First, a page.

In this episode of Revenera’s Tech Talk, Kendra Morton interviews Venkat Ram Donga about the new features in InstallShield 2022 R1 release. They discuss the integration capabilities with Visual Studio 2022 and support for custom extensions in MSIX projects. The phased approach to releasing specific capabilities is necessary due to the change from 32-bit to 64-bit application. Venkat explains the importance of custom extensions in MSIX projects and how InstallShield 2022 R1 supports them. The custom extension feature empowers users to add functionality that is not available out-of-the-box and enhance the capabilities of MSIX packages. The episode also includes a demo of custom extensions in MSIX.
Kendra Morton (00:00:00) – Hello, I’m Kendra Morton, product Marketing Manager at Revenera. Welcome to an episode of Revenera’s Tech Talk, where we discuss all things related to software installation. Today we’re going to discuss what’s new in the InstallShield 2022 R1 release, and a hint. We’re going to be talking about the Visual Studio 2022 and custom extensions in MSIX. So yeah, maybe that’s a little bit more than a hint. Note to everyone hang around after this discussion for a quick demo of custom extensions in MSIX. So you’ll wanna stick around for that. So welcome once again to our resident InstallShield expert Venkat Ram Donga, principal product manager at Revenera. Hi Venkat.
Venkat Ram Donga (00:00:43) – Hey Kendra. Thanks for having me on this, Tech Talk and I’m so excited to talk about, InstallShield 2022 R1, and we’ve been working on for Visual Studio for quite some time and, I can’t wait to share that with our users.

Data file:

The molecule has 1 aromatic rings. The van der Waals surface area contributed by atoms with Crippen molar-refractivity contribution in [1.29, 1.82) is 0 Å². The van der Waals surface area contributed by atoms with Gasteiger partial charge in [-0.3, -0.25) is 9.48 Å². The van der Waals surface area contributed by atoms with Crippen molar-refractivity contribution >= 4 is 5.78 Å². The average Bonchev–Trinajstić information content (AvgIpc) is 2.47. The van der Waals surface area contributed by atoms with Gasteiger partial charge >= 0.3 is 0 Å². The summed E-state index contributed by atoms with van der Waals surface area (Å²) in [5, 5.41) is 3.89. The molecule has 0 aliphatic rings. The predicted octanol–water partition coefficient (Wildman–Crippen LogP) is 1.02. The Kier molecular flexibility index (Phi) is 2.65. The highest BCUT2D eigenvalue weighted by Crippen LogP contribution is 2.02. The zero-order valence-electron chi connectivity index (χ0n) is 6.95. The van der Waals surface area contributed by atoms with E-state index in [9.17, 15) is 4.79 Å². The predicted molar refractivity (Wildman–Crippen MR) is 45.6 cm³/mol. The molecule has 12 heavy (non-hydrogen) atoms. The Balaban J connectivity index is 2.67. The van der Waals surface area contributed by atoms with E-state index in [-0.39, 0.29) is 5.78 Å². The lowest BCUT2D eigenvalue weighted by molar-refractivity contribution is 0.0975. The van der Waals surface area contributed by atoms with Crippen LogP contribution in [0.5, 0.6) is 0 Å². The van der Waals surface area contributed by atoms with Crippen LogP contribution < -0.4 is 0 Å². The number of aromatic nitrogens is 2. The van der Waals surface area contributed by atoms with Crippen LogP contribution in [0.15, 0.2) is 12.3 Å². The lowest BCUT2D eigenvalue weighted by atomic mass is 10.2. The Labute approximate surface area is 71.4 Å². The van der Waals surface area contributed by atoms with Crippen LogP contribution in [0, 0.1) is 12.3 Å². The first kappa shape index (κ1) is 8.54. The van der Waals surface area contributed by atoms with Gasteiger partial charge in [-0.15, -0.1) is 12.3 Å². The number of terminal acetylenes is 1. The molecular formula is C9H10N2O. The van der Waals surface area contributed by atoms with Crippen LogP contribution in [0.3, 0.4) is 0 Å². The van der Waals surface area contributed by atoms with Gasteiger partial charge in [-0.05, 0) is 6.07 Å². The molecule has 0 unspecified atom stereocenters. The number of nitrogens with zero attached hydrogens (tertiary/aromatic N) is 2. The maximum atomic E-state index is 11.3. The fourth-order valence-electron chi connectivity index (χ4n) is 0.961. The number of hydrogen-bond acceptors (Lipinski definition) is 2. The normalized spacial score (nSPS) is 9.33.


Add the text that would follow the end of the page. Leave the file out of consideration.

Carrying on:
Kendra Morton (00:00:57) – Great. Venkat. So we just released our newest version of InstallShield, which offers up some integration capabilities with Visual Studio 2022. Can you walk our audience through what this release offers Visual Studio users?
Venkat Ram Donga (00:01:11) – Sure, Kendra. So, InstallShield has a long history with, integration with Visual Studio. Okay. Our bulk of our users actually are on the Microsoft, technology stack and, they’re so used to using Visual Studio all through the Visual Studio evolution as well. Right. And there’s some really great integration capabilities from InstallShield. Like from InstallShield itself, you can actually, from Visual Studio itself. You can actually create an InstallShield project, ensure that the binaries that are coming out from your Visual Studio solution are automatically added into your InstallShield project. And you don’t need to actually build these two separately. The Visual Studio, built us are now, are always integrated with InstallShield beta. So you have a seamless build process. So our users have you a long, being, used to this integration with the Visual Studio.
Venkat Ram Donga (00:02:06) – Right? And this time around we are proud to announce that, and although it is, coming a little late in the light of candor, but we are now proud to announce that InstallShield now can happily integrate with, Visual Studio 2022. Now, what is coming in exactly in 2022 R1 release is that if you’re an existing InstallShield user and you got InstallShield or a Visual Studio project already configured with the InstallShield, you can now build, open your InstallShield project from within Visual Studio and you can build it, upgrade it, using, InstallShield tasks. Right. so I’ll, I’ll talk about, why we are doing, a phased approach, but, this is, crux of the integration that is coming in in 2022 R1.
Kendra Morton (00:02:54) – Yeah. So we’ll talk about that phased approach, but there’s more planned right for Visual Studio yet this year. So what can users look forward to and why this phased approach to releasing specific capabilities?